Obituary for Frederick Lincoln Rice



Former Manchester-by-the-Sea resident Frederick Rice passed away on March 3 in Rome, New York, where he owned and operated the Oak and Ivy Bed and Breakfast.  He was predeceased by his brother, Alan, his parents, George and Alice Rice and a cousin, Anne Willis, of Manchester.  His mother, Alice, ran Floyd’s, a “must visit” candy shop for youngsters in downtown Manchester. 

A Renaissance man for both the 20th and 21st centuries, Fred’s true fascination was with the style and furnishings of the Victorian Era.  Fred was a well-known and much sought after horticultural lecturer, garden designer, floral designer, photographer, potter, theater hair stylist and make-up artist at the North Shore Music Theater, Brooks School, and Shore Country Day School; and personal hairdresser/barber/hair stylist (a man for all the ages).  He had many stage and screen credits to his name.


He was an accomplished watercolor artist, specializing in garden and ocean scenes on the North Shore, English cottages, and cottage gardens and, of course, his beloved cats.  He also collected and sold a remarkable array of elegant canes and walking sticks. Earlier, he taught art at schools in North Reading, MA and sold antiques in Rye, his favorite village on the Southeast coast of England.


A man of splendidly diverse interests and talents, Fred was very active in several garden societies, was president of the North Shore Horticultural Society (NSHS) for many years, and even a member of the Rye Players, an amateur drama and panto group in Rye, from Christmas 1978 to January 1980.  He loved history, historical buildings, and historical re-enactments, where his acting skills came into play.  For several years he was President of the Manchester Miniaturist Society and served on the Board of Manchester Trees.  An excellent cook, he loved entertaining, especially using many of his 14 inherited dinner services.


Fred’s sketch book was always with him, and he generously shared pen-and-ink and water-colored sketches with those he visited.


As auctioneer extraordinaire for NSHS, Fred spearheaded their major annual fundraiser with skill, wit, and an encyclopedic knowledge of plants.  Always the educator, he would identify the ideal growing conditions, height, spread, typical colors, and form of every plant up for sale. If he knew who the plant’s donor was, he would often know whose garden they got it from earlier, as a means of establishing the plant’s pedigree!  Also, always the raconteur, after the auction, he was known to enjoy a wee draught and late evening conversation centered on acquaintances in common, favorite gardens and, always, his time in England.  In daylight hours, he always had time for “a cuppa” and his famous homemade scones.


At the family home on Friend Street in Manchester he created beautiful multi-“roomed” gardens and a lovely Tea House, which were always open to friends and visitors.  These gardens were featured in many publications including Country Homes, Country Gardens, The English Garden and Dream Gardens Across America


On June 7, 2008, Fred opted for new pastures, or at least a new garden to develop, and purchased a lovely Victorian house in Rome, New York, where he opened The Oak and Ivy Bed and Breakfast (with wonderful full English breakfast).  Fred reveled in bargain hunting for Victorian era furnishings, always, always, packing at least one piece into his van on his annual visits back to Cape Ann for the plant auction.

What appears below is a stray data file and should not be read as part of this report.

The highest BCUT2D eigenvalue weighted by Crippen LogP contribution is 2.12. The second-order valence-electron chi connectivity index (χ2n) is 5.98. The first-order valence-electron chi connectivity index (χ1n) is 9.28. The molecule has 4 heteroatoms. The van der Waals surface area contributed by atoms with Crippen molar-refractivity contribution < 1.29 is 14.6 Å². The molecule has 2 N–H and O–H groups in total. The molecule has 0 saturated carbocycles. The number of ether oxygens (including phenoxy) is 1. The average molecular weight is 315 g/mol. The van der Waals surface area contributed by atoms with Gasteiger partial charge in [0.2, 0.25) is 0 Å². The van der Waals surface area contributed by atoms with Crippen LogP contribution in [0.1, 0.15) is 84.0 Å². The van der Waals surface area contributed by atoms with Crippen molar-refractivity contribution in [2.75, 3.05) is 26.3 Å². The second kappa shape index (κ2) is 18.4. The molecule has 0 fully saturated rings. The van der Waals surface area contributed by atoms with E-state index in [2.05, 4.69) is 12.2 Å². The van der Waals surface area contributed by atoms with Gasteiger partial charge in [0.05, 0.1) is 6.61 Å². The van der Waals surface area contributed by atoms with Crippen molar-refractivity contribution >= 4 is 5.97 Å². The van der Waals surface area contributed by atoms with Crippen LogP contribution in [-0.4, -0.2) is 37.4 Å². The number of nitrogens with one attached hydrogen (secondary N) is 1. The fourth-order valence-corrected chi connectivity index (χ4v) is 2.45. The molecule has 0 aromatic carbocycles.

His engaging personality soon helped develop a wonderful new circle of friends in and around Rome, essentially creating a new family as close to him as those on Cape Ann.  In true Fred style, as friends from Cape Ann visited, both sets came to know and enjoy each other well, and their caring for Fred is evident in these shared memories.   


His new corner lot in Rome gave Fred a blank “canvas” on which to create an entirely new garden.  Fred started with many favorite and special plants from Friend Street, giving himself a sense of continuity in his new community.  Next, he matched his household furnishing passion with acquiring plants to “paint” the new garden.  

Naturally, this one included many “rooms,” which added to the joy of discovery, and one of his favorites included a new pergola. Not exactly a fan of technology, Fred did nevertheless enjoy sharing on FaceBook hundreds of photos of improvements to the house, and especially the new, and always evolving, gardens!

While enjoying his B&B guests, one of Fred’s greatest pleasures was Afternoon Tea, indoors or, in season, tucked into a special garden space.  Many of these were as host for various clubs and local groups.  They became more grandiose with the Christmas season teas having the house fully decorated with 13 different themed trees, drawing locals to celebrate the holiday season. He was a tremendous supporter of the local art community and loved going to openings and events.  All of these different occasions were simply Fred’s way of enjoying time together with friends.

Fred is survived by his cousin Alice Willis, her children, Sue Anne Willis of Manchester, Massachusetts; David Floyd Willis of Fort Collins, Colorado; and Stephen Allen Willis of Asbury, New Jersey.  He also leaves behind an extensive diaspora of friends in Manchester-by-the Sea, Massachusetts; Cape Ann, Massachusetts; Rome, New York and Rye, England.  

Celebrations of Fred’s life and friendships will be scheduled in Manchester and Rome later this Spring with announcements published locally.

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